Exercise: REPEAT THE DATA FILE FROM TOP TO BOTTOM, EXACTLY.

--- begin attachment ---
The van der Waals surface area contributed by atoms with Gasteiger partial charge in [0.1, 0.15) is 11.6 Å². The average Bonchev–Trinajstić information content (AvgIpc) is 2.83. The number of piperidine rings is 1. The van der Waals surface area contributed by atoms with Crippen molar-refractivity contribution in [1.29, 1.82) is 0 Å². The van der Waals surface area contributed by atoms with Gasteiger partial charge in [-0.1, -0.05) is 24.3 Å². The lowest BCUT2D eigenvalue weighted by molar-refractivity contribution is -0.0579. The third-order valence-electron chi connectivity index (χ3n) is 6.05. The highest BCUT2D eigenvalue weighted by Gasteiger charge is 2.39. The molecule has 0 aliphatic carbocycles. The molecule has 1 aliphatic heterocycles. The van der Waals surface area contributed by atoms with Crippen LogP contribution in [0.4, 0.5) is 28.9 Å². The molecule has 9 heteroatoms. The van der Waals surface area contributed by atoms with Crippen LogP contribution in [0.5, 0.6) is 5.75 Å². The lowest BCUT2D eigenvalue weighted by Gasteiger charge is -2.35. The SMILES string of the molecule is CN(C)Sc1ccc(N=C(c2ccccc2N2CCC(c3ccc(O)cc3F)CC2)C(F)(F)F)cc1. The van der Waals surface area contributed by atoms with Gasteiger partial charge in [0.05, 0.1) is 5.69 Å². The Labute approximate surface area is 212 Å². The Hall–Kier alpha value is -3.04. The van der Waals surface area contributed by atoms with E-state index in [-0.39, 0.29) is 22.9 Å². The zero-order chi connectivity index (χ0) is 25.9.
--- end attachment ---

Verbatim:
The van der Waals surface area contributed by atoms with Gasteiger partial charge in [0.1, 0.15) is 11.6 Å². The average Bonchev–Trinajstić information content (AvgIpc) is 2.83. The number of piperidine rings is 1. The van der Waals surface area contributed by atoms with Crippen molar-refractivity contribution in [1.29, 1.82) is 0 Å². The van der Waals surface area contributed by atoms with Gasteiger partial charge in [-0.1, -0.05) is 24.3 Å². The lowest BCUT2D eigenvalue weighted by molar-refractivity contribution is -0.0579. The third-order valence-electron chi connectivity index (χ3n) is 6.05. The highest BCUT2D eigenvalue weighted by Gasteiger charge is 2.39. The molecule has 0 aliphatic carbocycles. The molecule has 1 aliphatic heterocycles. The van der Waals surface area contributed by atoms with Crippen LogP contribution in [0.4, 0.5) is 28.9 Å². The molecule has 9 heteroatoms. The van der Waals surface area contributed by atoms with Crippen LogP contribution in [0.5, 0.6) is 5.75 Å². The lowest BCUT2D eigenvalue weighted by Gasteiger charge is -2.35. The SMILES string of the molecule is CN(C)Sc1ccc(N=C(c2ccccc2N2CCC(c3ccc(O)cc3F)CC2)C(F)(F)F)cc1. The van der Waals surface area contributed by atoms with Gasteiger partial charge in [0.05, 0.1) is 5.69 Å². The Labute approximate surface area is 212 Å². The Hall–Kier alpha value is -3.04. The van der Waals surface area contributed by atoms with E-state index in [-0.39, 0.29) is 22.9 Å². The zero-order chi connectivity index (χ0) is 25.9.